EU trade treaty with New Zealand; with Australia in the making

Negotiators from the European Union and New Zealand have signed a joint trade deal. In addition, New Zealand will become part of the Horizon Europe research and exchange programme. The EU has earmarked billions for research and innovation.  

At the signing, Ursula von der Leyen, President of the European Commission, said the deal could increase trade between the two partners by an estimated 30 percent.

New Zealand's EU investment could increase by up to 80 percent, trade commissioner Valdis Dombrovskis said. According to the EU countries, the export of the EU to New Zealand alone could grow by 4.5 billion euros per year.

The trade agreement has been negotiated for five years. The agreement is subject to approval by the EU countries and the European Parliament, and is expected to enter into force in 2024. 

The agreement promises new opportunities and economic benefits for both regions. Meanwhile, the previously stalled negotiations between the EU and Australia now appear to be in their final stages, as an Australian trade delegation is expected in Brussels this week.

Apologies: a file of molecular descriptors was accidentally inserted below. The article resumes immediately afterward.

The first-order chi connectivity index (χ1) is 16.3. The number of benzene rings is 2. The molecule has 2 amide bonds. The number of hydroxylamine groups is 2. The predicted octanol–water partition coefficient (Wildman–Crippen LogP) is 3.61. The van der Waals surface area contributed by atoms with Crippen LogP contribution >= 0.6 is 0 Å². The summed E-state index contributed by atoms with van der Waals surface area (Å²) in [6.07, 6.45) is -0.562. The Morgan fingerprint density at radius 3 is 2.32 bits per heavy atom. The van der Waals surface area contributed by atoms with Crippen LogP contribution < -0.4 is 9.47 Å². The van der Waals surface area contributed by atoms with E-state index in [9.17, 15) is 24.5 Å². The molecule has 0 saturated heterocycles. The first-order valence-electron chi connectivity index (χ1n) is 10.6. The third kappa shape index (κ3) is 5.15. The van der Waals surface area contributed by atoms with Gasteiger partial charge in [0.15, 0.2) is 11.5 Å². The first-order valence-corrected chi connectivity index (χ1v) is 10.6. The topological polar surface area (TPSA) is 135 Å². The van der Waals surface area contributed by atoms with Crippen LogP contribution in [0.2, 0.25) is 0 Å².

Damien O'Connor, New Zealand's Minister for Trade and Export Growth, described the agreement as an opportunity to open the doors to new opportunities. This trade agreement was expected to generate significant economic benefits. 

The European agricultural and dairy industry will also be affected by this trade agreement. While the agreement will benefit New Zealand agricultural producers, European farmers and dairy producers are concerned about potential competition. They fear that cheaper imports from New Zealand could reduce their market share and depress prices.

To address these concerns, provisions have been included in the agreement to protect Europe's agriculture and food sector. 

While similar trade talks with Australia have previously stalled over a disagreement over the dairy paragraph, those recently resumed talks now appear to be in their final stages. Australia's trade minister, Don Farrell, will travel to Brussels this week to break the deadlock.

Earlier, both sides said they were determined to reach an agreement, but Australian farmers have called on their government to refrain from a treaty with the EU if it remains unfavorable to them.